Drug and Alcohol Testing of Municipal Employees

C. Christine Fillmore

How far may employers go to guarantee a drug-free and alcohol-free workplace? The answer, surprisingly, depends upon whether the employer is a private organization or a governmental entity, who is being tested and how the tests are performed.

'Drug-Free Workplaces'
Many people are familiar with the federal Drug-Free Workplace Act of 1988. 41 U.S.C. §701 et. seq. This law requires all organizations contracting directly with the federal government in the amount of $100,000 or more, and all organizations receiving federal grants in any amount, to maintain a drug-free workplace. To carry this out, employers are required to publish and give a policy statement to all employees informing them that the unlawful possession or use of a controlled substance is prohibited in the workplace and specifying the actions that will be taken against employees who violate the policy. Employers must also establish a drug-free awareness program to educate employees on the dangers of drug abuse in the workplace, the policy of maintaining a drug-free workplace, any available drug counseling, rehabilitation and employee assistance programs, and the penalties that may be imposed on employees for violating the policies. However, while penalties or participation in a rehabilitation program must be imposed upon an employee convicted of a criminal drug offense in the workplace, this law neither requires nor authorizes random drug testing of employees.

Of course, most employers would agree that it is a worthy goal to maintain a workplace free of drug and alcohol abuse, and many would agree that random or widespread drug and alcohol testing would be a useful tool in this endeavor. States and municipalities may have an even stronger desire to do this than some private businesses, given the fact that their employees conduct the public's business. Those employees need to exercise judgment and integrity; they discharge many public functions such as law enforcement and teaching, and the public needs to have confidence and trust in them. Who wouldn't want to uphold these standards in the governmental workplace?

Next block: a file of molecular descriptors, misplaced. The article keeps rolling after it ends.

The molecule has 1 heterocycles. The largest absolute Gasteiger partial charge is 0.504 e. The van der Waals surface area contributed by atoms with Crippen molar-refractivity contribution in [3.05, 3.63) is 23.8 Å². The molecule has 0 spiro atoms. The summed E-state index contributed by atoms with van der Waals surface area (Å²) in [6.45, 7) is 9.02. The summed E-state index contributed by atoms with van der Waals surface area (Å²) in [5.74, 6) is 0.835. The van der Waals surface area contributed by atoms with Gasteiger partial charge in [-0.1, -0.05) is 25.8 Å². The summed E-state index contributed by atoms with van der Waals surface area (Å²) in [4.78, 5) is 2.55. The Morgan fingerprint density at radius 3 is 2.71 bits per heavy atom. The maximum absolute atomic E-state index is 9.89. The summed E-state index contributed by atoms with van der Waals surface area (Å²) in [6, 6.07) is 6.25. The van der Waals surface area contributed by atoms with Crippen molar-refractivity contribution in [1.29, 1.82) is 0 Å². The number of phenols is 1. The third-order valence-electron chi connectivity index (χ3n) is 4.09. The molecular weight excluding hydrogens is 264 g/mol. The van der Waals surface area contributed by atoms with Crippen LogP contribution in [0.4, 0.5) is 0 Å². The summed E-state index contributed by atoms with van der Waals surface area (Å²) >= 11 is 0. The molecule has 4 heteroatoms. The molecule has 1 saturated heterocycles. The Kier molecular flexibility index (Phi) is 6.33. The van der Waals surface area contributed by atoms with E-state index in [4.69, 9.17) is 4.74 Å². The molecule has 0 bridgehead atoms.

The idea makes a lot of sense and has been implemented in some fairly high-profile ways across the country. The state of Georgia passed a law in 1990 requiring all candidates for certain state elected positions to certify they had passed a drug test within the 30 days before they filed to run for office. Ga.Code Ann. §21-2-140. The Governor of Florida signed an executive order on March 22, 2011 requiring random drug testing for all current State employees and job applicants. Fla.Ex.Order 11-58.